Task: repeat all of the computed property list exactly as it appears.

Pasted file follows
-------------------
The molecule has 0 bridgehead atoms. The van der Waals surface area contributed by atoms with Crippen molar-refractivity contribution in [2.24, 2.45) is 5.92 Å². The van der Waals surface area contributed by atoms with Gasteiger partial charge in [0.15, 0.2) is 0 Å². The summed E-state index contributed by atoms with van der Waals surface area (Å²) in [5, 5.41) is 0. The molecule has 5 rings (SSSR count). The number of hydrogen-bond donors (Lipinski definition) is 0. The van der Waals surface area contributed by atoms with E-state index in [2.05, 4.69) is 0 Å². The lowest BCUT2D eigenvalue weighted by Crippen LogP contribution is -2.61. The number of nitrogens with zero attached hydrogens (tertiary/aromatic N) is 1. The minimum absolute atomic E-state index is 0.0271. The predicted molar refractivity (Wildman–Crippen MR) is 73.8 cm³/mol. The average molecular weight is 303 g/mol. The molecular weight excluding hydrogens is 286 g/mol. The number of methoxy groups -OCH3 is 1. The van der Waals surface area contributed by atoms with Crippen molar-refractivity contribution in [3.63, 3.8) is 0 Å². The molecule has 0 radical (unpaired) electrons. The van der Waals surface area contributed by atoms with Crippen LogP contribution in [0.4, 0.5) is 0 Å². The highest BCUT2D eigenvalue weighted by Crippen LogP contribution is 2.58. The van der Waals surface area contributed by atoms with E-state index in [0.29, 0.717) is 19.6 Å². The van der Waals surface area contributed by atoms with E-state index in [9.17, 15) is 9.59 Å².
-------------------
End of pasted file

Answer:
The molecule has 0 bridgehead atoms. The van der Waals surface area contributed by atoms with Crippen molar-refractivity contribution in [2.24, 2.45) is 5.92 Å². The van der Waals surface area contributed by atoms with Gasteiger partial charge in [0.15, 0.2) is 0 Å². The summed E-state index contributed by atoms with van der Waals surface area (Å²) in [5, 5.41) is 0. The molecule has 5 rings (SSSR count). The number of hydrogen-bond donors (Lipinski definition) is 0. The van der Waals surface area contributed by atoms with E-state index in [2.05, 4.69) is 0 Å². The lowest BCUT2D eigenvalue weighted by Crippen LogP contribution is -2.61. The number of nitrogens with zero attached hydrogens (tertiary/aromatic N) is 1. The minimum absolute atomic E-state index is 0.0271. The predicted molar refractivity (Wildman–Crippen MR) is 73.8 cm³/mol. The average molecular weight is 303 g/mol. The molecular weight excluding hydrogens is 286 g/mol. The number of methoxy groups -OCH3 is 1. The van der Waals surface area contributed by atoms with Crippen molar-refractivity contribution in [3.63, 3.8) is 0 Å². The molecule has 0 radical (unpaired) electrons. The van der Waals surface area contributed by atoms with Crippen LogP contribution in [0.4, 0.5) is 0 Å². The highest BCUT2D eigenvalue weighted by Crippen LogP contribution is 2.58. The van der Waals surface area contributed by atoms with E-state index in [0.29, 0.717) is 19.6 Å². The van der Waals surface area contributed by atoms with E-state index in [9.17, 15) is 9.59 Å².